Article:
Thursday, January 1, 2009
It's due to the Dexamethasone of course. ('Dexy' to the trade.) Dexy is one of those horrifically potent steroids that flat EATS cancerous tumors. Along with everything else, alas. Which is why I've managed to shed a few pounds, going from a chubbily pleasant 254 to a cadaverous 171.
I've no way of knowing how much of that 83 pounds consisted of tumorous tissue. And there at the start, following LAST New Years, I promised myself it was time to shed a few pounds and did, which got me into the 230-ish range, at which point I was diagnosed with multiple myeloma and began the more serious business of chemotherapy, which whisked away the pounds, along with patches of hair (it's coming in CURLY, of all things!) and tumorous tissue.
But I now possess what every woman wants: To hear a physician say: 'It's time for you to put ON a few pounds.' And I thought of all the women I've known without being able to recall a single one of them who was not wishing just the opposite: to LOSE a few pounds, often with EXACTLY the same life and death fervor I've felt with regard to the cancerous tissue which has done such a swell job of digesting my spine that it actually BROKE... from nothing more than a sneeze or some other incidental stress. A compression fracture, so damaging that it would be unwise for me to attempt to lift the amount of weight I've now lost.
Put that all together -- the fervent ladies wish to lose as I have lost, then to fracture what I have broken, and you must admit there IS a certain element of humor... that struck me as the physician delivered the good news, and I began to laugh. And still haven't stopped. Not completely. But it certainly scared the hell out of the doctor.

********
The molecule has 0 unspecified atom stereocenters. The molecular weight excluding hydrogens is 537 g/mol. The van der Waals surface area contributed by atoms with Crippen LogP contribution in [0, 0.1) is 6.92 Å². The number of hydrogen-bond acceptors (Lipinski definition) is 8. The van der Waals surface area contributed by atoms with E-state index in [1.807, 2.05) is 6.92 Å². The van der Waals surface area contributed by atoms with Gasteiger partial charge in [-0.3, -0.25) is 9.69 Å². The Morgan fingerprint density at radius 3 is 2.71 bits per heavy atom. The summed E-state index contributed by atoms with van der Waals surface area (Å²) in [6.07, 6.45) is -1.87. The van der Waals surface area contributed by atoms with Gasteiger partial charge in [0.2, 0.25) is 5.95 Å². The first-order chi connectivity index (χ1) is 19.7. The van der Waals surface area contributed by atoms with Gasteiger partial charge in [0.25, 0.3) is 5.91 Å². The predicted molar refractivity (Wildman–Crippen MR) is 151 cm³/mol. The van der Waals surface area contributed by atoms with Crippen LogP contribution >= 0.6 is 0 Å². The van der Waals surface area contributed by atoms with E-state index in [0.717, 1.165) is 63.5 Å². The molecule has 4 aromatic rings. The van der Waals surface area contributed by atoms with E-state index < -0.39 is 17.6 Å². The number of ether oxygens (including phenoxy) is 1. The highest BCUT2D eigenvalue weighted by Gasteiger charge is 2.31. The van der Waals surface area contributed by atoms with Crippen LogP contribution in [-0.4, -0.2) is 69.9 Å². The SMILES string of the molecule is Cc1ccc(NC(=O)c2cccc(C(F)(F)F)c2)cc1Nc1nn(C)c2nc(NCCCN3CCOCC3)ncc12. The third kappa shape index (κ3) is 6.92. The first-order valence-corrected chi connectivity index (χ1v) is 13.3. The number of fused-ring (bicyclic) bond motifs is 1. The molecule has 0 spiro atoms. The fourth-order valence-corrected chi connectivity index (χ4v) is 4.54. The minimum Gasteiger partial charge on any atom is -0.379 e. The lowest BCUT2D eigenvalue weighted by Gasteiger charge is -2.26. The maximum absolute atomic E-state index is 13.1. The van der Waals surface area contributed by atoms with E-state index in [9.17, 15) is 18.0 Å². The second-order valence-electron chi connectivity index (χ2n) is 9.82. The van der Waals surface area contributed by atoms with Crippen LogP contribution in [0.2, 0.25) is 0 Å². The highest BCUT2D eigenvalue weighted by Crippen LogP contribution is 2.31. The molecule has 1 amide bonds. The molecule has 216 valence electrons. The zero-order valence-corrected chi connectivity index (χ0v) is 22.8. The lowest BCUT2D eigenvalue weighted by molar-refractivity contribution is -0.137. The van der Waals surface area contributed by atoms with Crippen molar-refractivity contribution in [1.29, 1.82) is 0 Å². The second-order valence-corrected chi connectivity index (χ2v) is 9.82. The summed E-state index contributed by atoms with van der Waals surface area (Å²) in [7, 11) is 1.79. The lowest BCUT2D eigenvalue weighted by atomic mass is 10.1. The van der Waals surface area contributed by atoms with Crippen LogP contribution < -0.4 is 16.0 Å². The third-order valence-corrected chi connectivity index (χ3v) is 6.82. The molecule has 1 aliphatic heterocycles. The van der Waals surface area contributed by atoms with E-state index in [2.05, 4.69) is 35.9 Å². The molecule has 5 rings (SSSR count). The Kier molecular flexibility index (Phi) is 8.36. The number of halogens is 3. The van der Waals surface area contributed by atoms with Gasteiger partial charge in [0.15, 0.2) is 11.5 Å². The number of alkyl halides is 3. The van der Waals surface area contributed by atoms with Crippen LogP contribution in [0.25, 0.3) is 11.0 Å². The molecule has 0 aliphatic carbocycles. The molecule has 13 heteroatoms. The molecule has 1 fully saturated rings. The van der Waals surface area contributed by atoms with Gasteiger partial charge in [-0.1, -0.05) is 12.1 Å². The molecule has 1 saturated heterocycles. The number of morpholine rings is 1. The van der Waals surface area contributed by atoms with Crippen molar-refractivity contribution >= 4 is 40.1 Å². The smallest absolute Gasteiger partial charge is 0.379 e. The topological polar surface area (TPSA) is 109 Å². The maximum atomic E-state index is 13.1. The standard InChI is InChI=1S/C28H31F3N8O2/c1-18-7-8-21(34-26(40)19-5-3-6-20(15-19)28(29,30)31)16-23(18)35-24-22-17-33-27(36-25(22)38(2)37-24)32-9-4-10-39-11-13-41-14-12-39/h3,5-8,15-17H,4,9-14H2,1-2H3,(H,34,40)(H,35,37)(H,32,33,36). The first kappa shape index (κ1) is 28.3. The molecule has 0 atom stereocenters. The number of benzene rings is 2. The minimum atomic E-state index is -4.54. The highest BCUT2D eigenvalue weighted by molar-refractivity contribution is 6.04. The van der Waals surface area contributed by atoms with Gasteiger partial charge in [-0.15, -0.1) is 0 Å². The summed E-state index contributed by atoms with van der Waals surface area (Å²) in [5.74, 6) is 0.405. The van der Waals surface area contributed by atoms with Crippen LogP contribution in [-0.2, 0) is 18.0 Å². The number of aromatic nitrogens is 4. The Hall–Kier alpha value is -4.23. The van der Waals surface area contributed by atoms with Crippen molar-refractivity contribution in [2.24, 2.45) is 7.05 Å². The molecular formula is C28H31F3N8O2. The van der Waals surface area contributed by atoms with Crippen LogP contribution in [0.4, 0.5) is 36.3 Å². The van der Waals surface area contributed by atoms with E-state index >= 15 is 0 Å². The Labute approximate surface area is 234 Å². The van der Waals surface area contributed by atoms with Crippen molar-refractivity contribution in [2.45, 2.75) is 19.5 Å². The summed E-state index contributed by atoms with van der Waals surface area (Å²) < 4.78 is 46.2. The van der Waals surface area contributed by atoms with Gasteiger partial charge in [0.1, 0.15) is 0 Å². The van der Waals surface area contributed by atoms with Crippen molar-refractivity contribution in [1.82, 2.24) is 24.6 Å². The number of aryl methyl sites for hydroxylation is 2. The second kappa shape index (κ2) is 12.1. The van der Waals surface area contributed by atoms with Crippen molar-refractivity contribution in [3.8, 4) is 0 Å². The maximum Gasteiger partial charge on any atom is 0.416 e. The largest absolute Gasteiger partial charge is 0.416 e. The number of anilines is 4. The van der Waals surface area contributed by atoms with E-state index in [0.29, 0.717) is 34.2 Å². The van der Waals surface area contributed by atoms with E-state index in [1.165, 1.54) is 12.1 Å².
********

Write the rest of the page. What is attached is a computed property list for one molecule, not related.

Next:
"Time for you to put ON a few pounds, Chief."
And I began to laugh. Because it struck me that, whatever else this cancer has done, it has given me what every woman longs for, as if it were a topic of polite conversation, suitable for those awkward moments when strangers are forced to spend a whisp of time together and a polite smile simply isn't enough, as in the elevator between 1 and 12, or the check-out line at the local supermarket. First, the friendly smile, then the casual: "I've got what you want," perhaps with another smile, depending on the lady's physique. Then back to listening to the elevator music or casually examining the contents of her shopping cart, my eye peeled for ice cream and Danish.
It gives you a nice boost, knowing you have what they want. Makes you want to flex your stick-like arms or show your turkey's neck to best advantage. Yup. Things are definitely looking up. Which is why I'm still laughing now & then.
Happy New Year to you all.
One of the more troublesome aspects of aviation electrical work is the fact our wires are usually NOT color-coded. That means you can have a bundle of twenty wires and before you can do any useful work you will need to figure out which one of the twenty at the equipment rack is the frayed one you've spotted behind the instrument panel.
How to do it? The good ol' fashioned way, which I described in an article some time ago, is to use a continuity tester. That is, a hunka wire long enough to run from here to there, a couple of flashlight batteries, and a flashlight bulb. You know you've found the correct lead when the bulb lights up. I even described a do-it- yourself tester based on an old-style Navy flashlight.
Alas, while 3 volts ain't all that much, you could be connecting those 'unimportant' three volts to a meter-circuit that blows it's top at two volts.
Whatcha REALLY want is a cable tracker.t
A cable tracker is a little oscillator that puts a warbling TONE on the wire under test, which you can then hear by waving a matching receiver at the other end of the wire.
Harbor Freight's gottem. Item #94181 about $20 US, probably less if you can find a Sale. (But Santa brought me this one :-)